# Proving product of two column stochastic matrices is column stochastic (Proof verification)

For a matrix to be column stochastic we know $\sum_{i=1}^nA_{ij}=1$ for each column $j\in\{1,\ldots,n\}$. We have $$\sum_{j=1}^n (AB)_{ji} = \sum_{j=1}^n \sum_{k=1}^n A_{jk}B_{ki} = \sum_{j=1}^nA_{jk} \sum_{k=1}^nB_{ki} = 1*1 = 1$$

It works, but a simpler proof may be $$e^TAB = e^TB = e^T$$

• It would help me understand this if I knew what $e$ is. Can you answer? Cheers! Commented May 9, 2018 at 18:33
• $e$ is the vector of all one's. I prefer $\vec{1}$ myself, but to each their own. :-) Commented May 9, 2018 at 18:39
• I think your proof is correct, but I also think the demonstration given by Pame in the post is erroneous. See my soon-to-be-forthcoming answer. Commented May 9, 2018 at 18:42
• I know $Ae = e$ for a row stochastic matrix, but I don't see why you get $e^tA = e^t$ for the column stochastic case?
– Pame
Commented May 10, 2018 at 7:40
• @Pame It's exactly the same: $A$ is column-stochastic if and only if $A^T$ is row-stochastic, so $A^Te=e$ and if you transpose everything you get $e^TA=e^T$ Commented May 10, 2018 at 8:30

The assertion is true but the demonstration has an error. You can't validly bring $A_{jk}$ out of a sum over the index $k$, since $A_{jk}$ is in general not a constant with respect to that index $k$. Indeed, the expression

$\displaystyle \sum_{j = 1}^n A_{jk} \sum_{k = 1}^n B_{ki} \tag 1$

is possessed of two free indices, $i$ and $k$, since in fact $k$ occurs as a dummy index in the sum $\sum_{k = 1}^n B_{ki}$; we could just as well have written

$\displaystyle \sum_{\alpha = 1}^n B_{\alpha i} \tag 2$

or

$\displaystyle \sum_{j = 1}^n A_{jk} \sum_{\alpha = 1}^n B_{\alpha i} \tag 3$

and obtained the same result. Note that $k$ is a free index in (1) and (3), but not in

$\displaystyle \sum_{j = 1}^n \sum_{k = 1}^n A_{jk} B_{ki}; \tag 4$

the general rule is that the ranges of variables specified in a summation symbol such as

$\displaystyle \sum_{\alpha = 1}^n \tag 5$

apply only on expressions to its right, but on to those on its left; thus, (1) and (4) are generally not the same:

$\displaystyle \sum_{j = 1}^n A_{jk} \sum_{k = 1}^n B_{k i} \ne \sum_{j = 1}^n \sum_{k = 1}^n A_{jk} B_{ki}. \tag 6$

So much for generalities around matrix multiplication; we note that nothing we have said so far invokes the column stochasticity of either $A$ or $B$.

We may, however, quite easily see the column stochasticity of $AB$ if, instead trying to pull $A_{jk}$ out from under the $\sum_{k = 1}^n$ sign, we simply reverse the order of the summations over $j$ and $k$, a permissible operation since it in no wise disturbs the set of quantities actually added together; that is, we write

$\displaystyle \sum_{j = 1}^n (AB)_{ji} = \sum_{j = 1}^n (\sum_{k = 1}^n A_{jk} B_{ki}) = \sum_{j = 1}^n \sum_{k = 1}^n A_{jk} B_{ki} = \sum_{k = 1}^n \sum_{j = 1}^n A_{jk} B_{ki}$ $= \displaystyle \sum_{k = 1}^n (\sum_{j = 1}^n A_{jk}) B_{ki} = \sum_{k = 1}^n (1) B_{ki} = \sum_{k = 1}^n B_{ki} = 1, \tag 7$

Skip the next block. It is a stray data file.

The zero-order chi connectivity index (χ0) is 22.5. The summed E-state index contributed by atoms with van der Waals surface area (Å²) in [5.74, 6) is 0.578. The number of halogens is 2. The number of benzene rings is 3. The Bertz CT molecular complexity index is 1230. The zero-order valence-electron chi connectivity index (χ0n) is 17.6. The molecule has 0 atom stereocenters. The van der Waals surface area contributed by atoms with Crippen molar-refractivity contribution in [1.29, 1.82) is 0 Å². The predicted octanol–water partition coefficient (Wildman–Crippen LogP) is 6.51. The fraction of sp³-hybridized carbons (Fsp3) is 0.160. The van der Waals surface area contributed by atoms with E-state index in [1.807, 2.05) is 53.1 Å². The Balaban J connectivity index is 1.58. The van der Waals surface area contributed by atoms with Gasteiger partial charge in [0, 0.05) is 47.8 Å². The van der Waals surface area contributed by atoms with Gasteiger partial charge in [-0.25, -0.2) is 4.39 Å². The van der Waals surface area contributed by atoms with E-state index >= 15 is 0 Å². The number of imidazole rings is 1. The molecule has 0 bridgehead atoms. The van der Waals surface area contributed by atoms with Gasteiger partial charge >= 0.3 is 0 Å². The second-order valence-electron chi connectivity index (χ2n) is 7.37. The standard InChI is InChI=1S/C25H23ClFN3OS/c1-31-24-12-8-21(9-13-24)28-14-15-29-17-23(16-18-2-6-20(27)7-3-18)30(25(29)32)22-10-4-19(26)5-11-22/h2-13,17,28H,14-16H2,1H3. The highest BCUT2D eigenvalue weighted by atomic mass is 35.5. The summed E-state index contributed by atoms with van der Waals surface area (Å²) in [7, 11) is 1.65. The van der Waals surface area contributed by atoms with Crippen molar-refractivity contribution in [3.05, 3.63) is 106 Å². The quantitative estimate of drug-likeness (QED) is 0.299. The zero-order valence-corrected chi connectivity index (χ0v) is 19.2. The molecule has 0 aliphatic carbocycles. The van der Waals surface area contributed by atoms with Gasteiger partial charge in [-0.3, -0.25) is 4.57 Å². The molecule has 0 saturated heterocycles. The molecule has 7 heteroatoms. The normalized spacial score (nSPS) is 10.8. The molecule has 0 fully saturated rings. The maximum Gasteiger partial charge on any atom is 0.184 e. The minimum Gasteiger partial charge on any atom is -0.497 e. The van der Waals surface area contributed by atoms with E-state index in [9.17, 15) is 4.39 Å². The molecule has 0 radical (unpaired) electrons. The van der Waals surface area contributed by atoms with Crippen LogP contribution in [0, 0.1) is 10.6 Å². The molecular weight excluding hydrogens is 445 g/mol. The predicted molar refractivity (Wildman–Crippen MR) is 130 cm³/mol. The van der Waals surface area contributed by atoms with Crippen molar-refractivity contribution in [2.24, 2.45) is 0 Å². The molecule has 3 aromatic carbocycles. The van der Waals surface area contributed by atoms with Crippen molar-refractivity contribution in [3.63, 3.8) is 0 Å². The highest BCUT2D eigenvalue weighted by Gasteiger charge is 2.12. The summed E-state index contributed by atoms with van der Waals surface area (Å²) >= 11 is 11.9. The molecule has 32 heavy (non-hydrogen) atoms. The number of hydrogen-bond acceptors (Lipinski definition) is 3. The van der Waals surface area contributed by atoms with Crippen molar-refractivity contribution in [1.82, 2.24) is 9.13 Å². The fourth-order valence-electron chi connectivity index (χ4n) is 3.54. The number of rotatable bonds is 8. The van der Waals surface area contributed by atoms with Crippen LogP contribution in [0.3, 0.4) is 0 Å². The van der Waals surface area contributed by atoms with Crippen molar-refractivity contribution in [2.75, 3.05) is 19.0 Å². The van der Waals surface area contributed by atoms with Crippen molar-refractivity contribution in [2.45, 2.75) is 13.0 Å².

which shows the column stochasticity of $AB$ as per request.

Of course, this whole spiel may be presented much more elegantly and compactly if we realize that for any column stochastic matrix $A$ and vector $b$ the product $Ab$ is column stochastic (indeed this has been demonstrated in the above for each columnn of $B$), which facts as pointed out by Exodd in his/her answer may be expressed as

$\mathbf 1^T b = 1, \tag 8$

and

$\mathbf 1^T(Ab) = 1, \tag 9$

where $\mathbf 1$ is the column vector comprised entirely of $1$s:

$(\mathbf 1)_i = 1, \; 1 \le i \le n; \tag{10}$

then it is easy to see that $\mathbf 1^T$ is fixed upon right multiplication by $A$:

$\mathbf 1^T A = \mathbf 1^T, \tag{11}$

so that (9) follows from (8) by a simple application of the associative law for matrix multiplication:

$\mathbf 1^T(Ab) = (\mathbf 1^TA)b = \mathbf 1^T b = 1. \tag{12}$

We then see that $AB$ is column stochastic by a simple column-by-column application of $A$ to $B$; the details are easy and I leave them to the reader.

• My idea was that we can swap the order of summation because the sum is finite and because each $B_{ki}$ does not depend on $j$. See the answer here: math.stackexchange.com/questions/2773442/…
– Pame
Commented May 10, 2018 at 7:44
• @Pame you can swap the sums, but you can't separate them. Try to use parenthesis to get a clear look on what's happening and you will discover that what you have is $\sum(\cdot \sum \cdot)$, but what you did was $(\sum \cdot)(\sum \cdot)$ Commented May 10, 2018 at 8:35
• You should read this answer carefully @Pame. The main point is that you cannot take a variable depending on $k$ out of the summation over $k$. I did not do this in my linked answer and you should be really careful when you want to switch the order of summation. Note that working with all-ones vectors $e=(1,1,\ldots,1)$ makes the problem a lot easier, like you can see in the linked answer and the other answer here. But imo it's important to be comfortable with these kind of summations too Commented May 10, 2018 at 8:40